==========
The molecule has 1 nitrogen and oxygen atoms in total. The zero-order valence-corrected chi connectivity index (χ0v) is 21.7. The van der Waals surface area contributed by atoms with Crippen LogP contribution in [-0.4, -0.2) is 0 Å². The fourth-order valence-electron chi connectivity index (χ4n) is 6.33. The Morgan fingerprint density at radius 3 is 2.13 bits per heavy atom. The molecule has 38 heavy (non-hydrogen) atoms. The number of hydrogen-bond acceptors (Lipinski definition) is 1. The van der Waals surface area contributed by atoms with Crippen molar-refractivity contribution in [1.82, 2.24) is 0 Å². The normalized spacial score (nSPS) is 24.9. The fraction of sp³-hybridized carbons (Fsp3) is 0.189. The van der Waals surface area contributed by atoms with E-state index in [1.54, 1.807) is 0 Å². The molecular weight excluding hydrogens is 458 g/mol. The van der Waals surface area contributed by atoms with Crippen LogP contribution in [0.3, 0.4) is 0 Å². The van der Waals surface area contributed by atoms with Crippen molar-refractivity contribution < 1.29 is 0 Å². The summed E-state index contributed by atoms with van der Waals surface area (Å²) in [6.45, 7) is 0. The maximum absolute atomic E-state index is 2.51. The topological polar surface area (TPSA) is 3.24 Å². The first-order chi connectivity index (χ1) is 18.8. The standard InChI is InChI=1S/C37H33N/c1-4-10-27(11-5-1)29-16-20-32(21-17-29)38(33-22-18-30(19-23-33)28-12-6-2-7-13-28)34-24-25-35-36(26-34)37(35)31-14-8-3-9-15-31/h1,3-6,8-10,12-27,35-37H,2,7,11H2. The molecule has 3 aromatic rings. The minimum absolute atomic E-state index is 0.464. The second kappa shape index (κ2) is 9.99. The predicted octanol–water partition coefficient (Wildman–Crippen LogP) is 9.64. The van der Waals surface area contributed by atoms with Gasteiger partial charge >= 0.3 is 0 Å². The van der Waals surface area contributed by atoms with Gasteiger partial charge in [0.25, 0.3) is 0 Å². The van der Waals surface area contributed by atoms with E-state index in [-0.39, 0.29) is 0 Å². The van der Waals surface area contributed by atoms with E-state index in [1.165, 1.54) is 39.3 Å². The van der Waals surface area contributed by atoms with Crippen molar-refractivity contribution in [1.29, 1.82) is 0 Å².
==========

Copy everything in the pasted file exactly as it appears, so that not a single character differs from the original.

The molecule has 1 nitrogen and oxygen atoms in total. The zero-order valence-corrected chi connectivity index (χ0v) is 21.7. The van der Waals surface area contributed by atoms with Crippen LogP contribution in [-0.4, -0.2) is 0 Å². The fourth-order valence-electron chi connectivity index (χ4n) is 6.33. The Morgan fingerprint density at radius 3 is 2.13 bits per heavy atom. The molecule has 38 heavy (non-hydrogen) atoms. The number of hydrogen-bond acceptors (Lipinski definition) is 1. The van der Waals surface area contributed by atoms with Crippen molar-refractivity contribution in [1.82, 2.24) is 0 Å². The normalized spacial score (nSPS) is 24.9. The fraction of sp³-hybridized carbons (Fsp3) is 0.189. The van der Waals surface area contributed by atoms with E-state index in [1.54, 1.807) is 0 Å². The molecular weight excluding hydrogens is 458 g/mol. The van der Waals surface area contributed by atoms with Crippen LogP contribution in [0.3, 0.4) is 0 Å². The van der Waals surface area contributed by atoms with Crippen molar-refractivity contribution < 1.29 is 0 Å². The summed E-state index contributed by atoms with van der Waals surface area (Å²) in [6.45, 7) is 0. The maximum absolute atomic E-state index is 2.51. The topological polar surface area (TPSA) is 3.24 Å². The first-order chi connectivity index (χ1) is 18.8. The standard InChI is InChI=1S/C37H33N/c1-4-10-27(11-5-1)29-16-20-32(21-17-29)38(33-22-18-30(19-23-33)28-12-6-2-7-13-28)34-24-25-35-36(26-34)37(35)31-14-8-3-9-15-31/h1,3-6,8-10,12-27,35-37H,2,7,11H2. The molecule has 3 aromatic rings. The minimum absolute atomic E-state index is 0.464. The second kappa shape index (κ2) is 9.99. The predicted octanol–water partition coefficient (Wildman–Crippen LogP) is 9.64. The van der Waals surface area contributed by atoms with Gasteiger partial charge >= 0.3 is 0 Å². The van der Waals surface area contributed by atoms with Gasteiger partial charge in [0.25, 0.3) is 0 Å². The van der Waals surface area contributed by atoms with E-state index in [-0.39, 0.29) is 0 Å². The van der Waals surface area contributed by atoms with E-state index in [1.165, 1.54) is 39.3 Å². The van der Waals surface area contributed by atoms with Crippen molar-refractivity contribution in [1.29, 1.82) is 0 Å².